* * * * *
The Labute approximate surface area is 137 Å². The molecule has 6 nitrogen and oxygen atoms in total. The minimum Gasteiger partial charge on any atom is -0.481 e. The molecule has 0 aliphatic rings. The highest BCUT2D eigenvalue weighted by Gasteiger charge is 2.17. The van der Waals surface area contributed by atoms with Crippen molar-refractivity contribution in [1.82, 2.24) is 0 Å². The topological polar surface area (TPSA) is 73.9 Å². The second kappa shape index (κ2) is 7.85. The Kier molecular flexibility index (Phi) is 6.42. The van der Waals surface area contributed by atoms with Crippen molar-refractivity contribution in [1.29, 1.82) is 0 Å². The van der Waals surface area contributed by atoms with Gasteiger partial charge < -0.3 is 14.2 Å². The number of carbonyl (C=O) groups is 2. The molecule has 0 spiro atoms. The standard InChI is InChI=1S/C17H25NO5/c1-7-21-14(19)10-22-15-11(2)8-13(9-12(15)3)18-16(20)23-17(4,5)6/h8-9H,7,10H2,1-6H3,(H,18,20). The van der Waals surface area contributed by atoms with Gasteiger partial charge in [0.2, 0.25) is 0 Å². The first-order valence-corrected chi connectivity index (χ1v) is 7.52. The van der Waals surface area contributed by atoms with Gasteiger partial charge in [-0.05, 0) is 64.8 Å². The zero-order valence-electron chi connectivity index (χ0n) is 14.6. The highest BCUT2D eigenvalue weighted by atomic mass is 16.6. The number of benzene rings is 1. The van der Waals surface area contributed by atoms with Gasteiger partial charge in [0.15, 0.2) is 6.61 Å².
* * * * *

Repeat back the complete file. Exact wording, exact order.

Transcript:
The Labute approximate surface area is 137 Å². The molecule has 6 nitrogen and oxygen atoms in total. The minimum Gasteiger partial charge on any atom is -0.481 e. The molecule has 0 aliphatic rings. The highest BCUT2D eigenvalue weighted by Gasteiger charge is 2.17. The van der Waals surface area contributed by atoms with Crippen molar-refractivity contribution in [1.82, 2.24) is 0 Å². The topological polar surface area (TPSA) is 73.9 Å². The second kappa shape index (κ2) is 7.85. The Kier molecular flexibility index (Phi) is 6.42. The van der Waals surface area contributed by atoms with Crippen molar-refractivity contribution in [1.29, 1.82) is 0 Å². The van der Waals surface area contributed by atoms with Gasteiger partial charge < -0.3 is 14.2 Å². The number of carbonyl (C=O) groups is 2. The molecule has 0 spiro atoms. The standard InChI is InChI=1S/C17H25NO5/c1-7-21-14(19)10-22-15-11(2)8-13(9-12(15)3)18-16(20)23-17(4,5)6/h8-9H,7,10H2,1-6H3,(H,18,20). The van der Waals surface area contributed by atoms with Gasteiger partial charge in [0.2, 0.25) is 0 Å². The first-order valence-corrected chi connectivity index (χ1v) is 7.52. The van der Waals surface area contributed by atoms with Gasteiger partial charge in [-0.05, 0) is 64.8 Å². The zero-order valence-electron chi connectivity index (χ0n) is 14.6. The highest BCUT2D eigenvalue weighted by atomic mass is 16.6. The number of benzene rings is 1. The van der Waals surface area contributed by atoms with Gasteiger partial charge in [0.15, 0.2) is 6.61 Å².